The Difference between N & C— 16 / 06 / 2021
What is Parylene?
Parylene is a common generic name for a unique series of polymers based on paraxylene. The parylenes are formed by the pyrolysis of a di-p-xylene (dimer) in a vacuum environment. This vapor is then deposited onto the room temperature item that’s within the vacuum chamber. The vapor phase deposition of the parylene polymer allows it to be formed as a continuous film which is truly conformal to the structure of the surface of the material upon which it is being deposited.
Conformal coatings are generally applied in a liquid phase by spraying, dipping, or brushing. Parylene materials form linear, highly-crystalline polymers that can be usefully produced only as coatings and films. The resulting film is thin and highly conformal, has no pinholes, can completely encapsulate a substrate to protect it from many conditions such as environmental attack, moisture, chemicals, fungus, dirt and dust.
Key Parylene Properties:
- Fully biocompatible. Parylene has been FDA-approved (with USP XXII Class VI biocompatibility rating) and is safe for use within the human body. Parylene coatings protect a wide array of devices and components, including stents, pacemakers, defibrillators, hearing aids, tubes, elastomers, and more
- Chemically inert. Parylene is chemically and biologically inert and stable, does not readily react with any other substance or chemical, and makes excellent barrier materials.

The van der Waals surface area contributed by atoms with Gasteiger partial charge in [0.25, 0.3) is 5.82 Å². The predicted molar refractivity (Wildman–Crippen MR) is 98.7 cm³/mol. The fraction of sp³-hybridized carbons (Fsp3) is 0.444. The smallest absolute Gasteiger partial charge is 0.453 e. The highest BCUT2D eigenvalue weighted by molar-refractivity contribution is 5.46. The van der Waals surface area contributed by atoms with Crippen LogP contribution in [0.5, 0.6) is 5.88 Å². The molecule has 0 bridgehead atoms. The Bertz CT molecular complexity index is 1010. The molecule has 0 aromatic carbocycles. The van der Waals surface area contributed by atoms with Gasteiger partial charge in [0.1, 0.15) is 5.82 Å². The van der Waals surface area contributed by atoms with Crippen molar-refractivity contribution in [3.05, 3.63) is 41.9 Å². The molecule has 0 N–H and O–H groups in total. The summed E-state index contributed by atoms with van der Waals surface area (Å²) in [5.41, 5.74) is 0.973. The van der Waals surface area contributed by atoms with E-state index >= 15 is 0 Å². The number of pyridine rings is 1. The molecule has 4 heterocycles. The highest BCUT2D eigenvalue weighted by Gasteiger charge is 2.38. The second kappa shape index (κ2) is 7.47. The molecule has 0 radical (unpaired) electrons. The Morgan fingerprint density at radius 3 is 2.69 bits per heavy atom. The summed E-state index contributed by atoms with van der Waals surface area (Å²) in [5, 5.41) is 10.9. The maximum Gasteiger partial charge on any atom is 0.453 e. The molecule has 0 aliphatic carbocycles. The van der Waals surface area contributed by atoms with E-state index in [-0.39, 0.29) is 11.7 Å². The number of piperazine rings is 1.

- Non-toxic. Parylene is routinely used in medical and bio-medical applications.
- Clean, clear, and sterile. Parylene does not promote the growth of biologics. Its surface is unsuitable for the proliferation of bacteria and other pathogens.
- Exceptional electrical isolation. Parylene possesses exceptional electrical properties, notably its low dielectric constant and high dielectric strength.
- Superior protection. Parylene films provide superior protection against moisture, chemicals, salt water, corrosion, fumes, gases and widely varying environmental conditions as well as being Mil-l-46058C approved.
- Chemical resistance. Parylene resists attacks and is insoluble in all organic solvents and is resistant to and permeation by most solvents with the exception of aromatic hydrocarbons.
- Dry lubricity. Parylene acts as a dry film lubricant, eliminating the need for liquid release agents.
- Excellent uniformity. The Parylene process is a controlled Chemical Vapor Deposition (CVD), where the film is deposited one molecule at a time, and its thickness is completely and truly uniform to the surface.
- Extremely lightweight. Parylene has minimal added mass making it extremely lightweight; very low outgassing
- Pinhole-free coverage. Parylene provides strong, pinhole-free coverage for crevices, sharp edges, unusual shapes, and more.
- No curing cycle. Parylene does not have a liquid phase. Therefore, it has no cure time.
Parylene N is a completely linear, highly crystalline material. Parylene N is a primary dielectric, exhibiting a very low dissipation factor, high dielectric strength, and a low dielectric constant invariant with frequency. It is able to penetrate crevices more effectively than Parylene C because of the higher level of molecular activity that occurs during the deposition.
Parylene C is produced from the same raw material (dimer) as Parylene N, modified only by the substitution of a chlorine atom for one of the aromatic hydrogens. Parylene C deposits on substrates at a faster rate than Parylene N and is an excellent barrier with a useful combination of electrical and physical properties, plus a very low permeability to moisture and corrosive gases.
Article Written by – Marketing Manager Emily Waterhouse